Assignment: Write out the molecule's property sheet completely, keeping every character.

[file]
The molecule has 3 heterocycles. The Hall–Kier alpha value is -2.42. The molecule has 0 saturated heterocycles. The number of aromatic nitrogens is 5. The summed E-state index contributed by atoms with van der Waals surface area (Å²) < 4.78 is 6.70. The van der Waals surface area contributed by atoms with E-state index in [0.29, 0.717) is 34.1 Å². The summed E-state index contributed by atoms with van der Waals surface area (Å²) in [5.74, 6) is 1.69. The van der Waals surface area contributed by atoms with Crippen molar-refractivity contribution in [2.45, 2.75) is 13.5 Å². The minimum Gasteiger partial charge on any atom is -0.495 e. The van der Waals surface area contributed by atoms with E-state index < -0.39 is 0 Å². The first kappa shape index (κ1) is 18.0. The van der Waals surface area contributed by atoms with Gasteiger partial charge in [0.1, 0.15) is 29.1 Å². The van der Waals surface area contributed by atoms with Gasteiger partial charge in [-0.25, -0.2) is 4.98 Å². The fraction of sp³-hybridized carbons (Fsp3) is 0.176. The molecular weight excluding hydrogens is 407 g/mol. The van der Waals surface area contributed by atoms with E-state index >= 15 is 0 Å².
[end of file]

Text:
The molecule has 3 heterocycles. The Hall–Kier alpha value is -2.42. The molecule has 0 saturated heterocycles. The number of aromatic nitrogens is 5. The summed E-state index contributed by atoms with van der Waals surface area (Å²) < 4.78 is 6.70. The van der Waals surface area contributed by atoms with E-state index in [0.29, 0.717) is 34.1 Å². The summed E-state index contributed by atoms with van der Waals surface area (Å²) in [5.74, 6) is 1.69. The van der Waals surface area contributed by atoms with Crippen molar-refractivity contribution in [2.45, 2.75) is 13.5 Å². The minimum Gasteiger partial charge on any atom is -0.495 e. The van der Waals surface area contributed by atoms with E-state index < -0.39 is 0 Å². The first kappa shape index (κ1) is 18.0. The van der Waals surface area contributed by atoms with Gasteiger partial charge in [0.1, 0.15) is 29.1 Å². The van der Waals surface area contributed by atoms with Gasteiger partial charge in [-0.25, -0.2) is 4.98 Å². The fraction of sp³-hybridized carbons (Fsp3) is 0.176. The molecular weight excluding hydrogens is 407 g/mol. The van der Waals surface area contributed by atoms with E-state index >= 15 is 0 Å².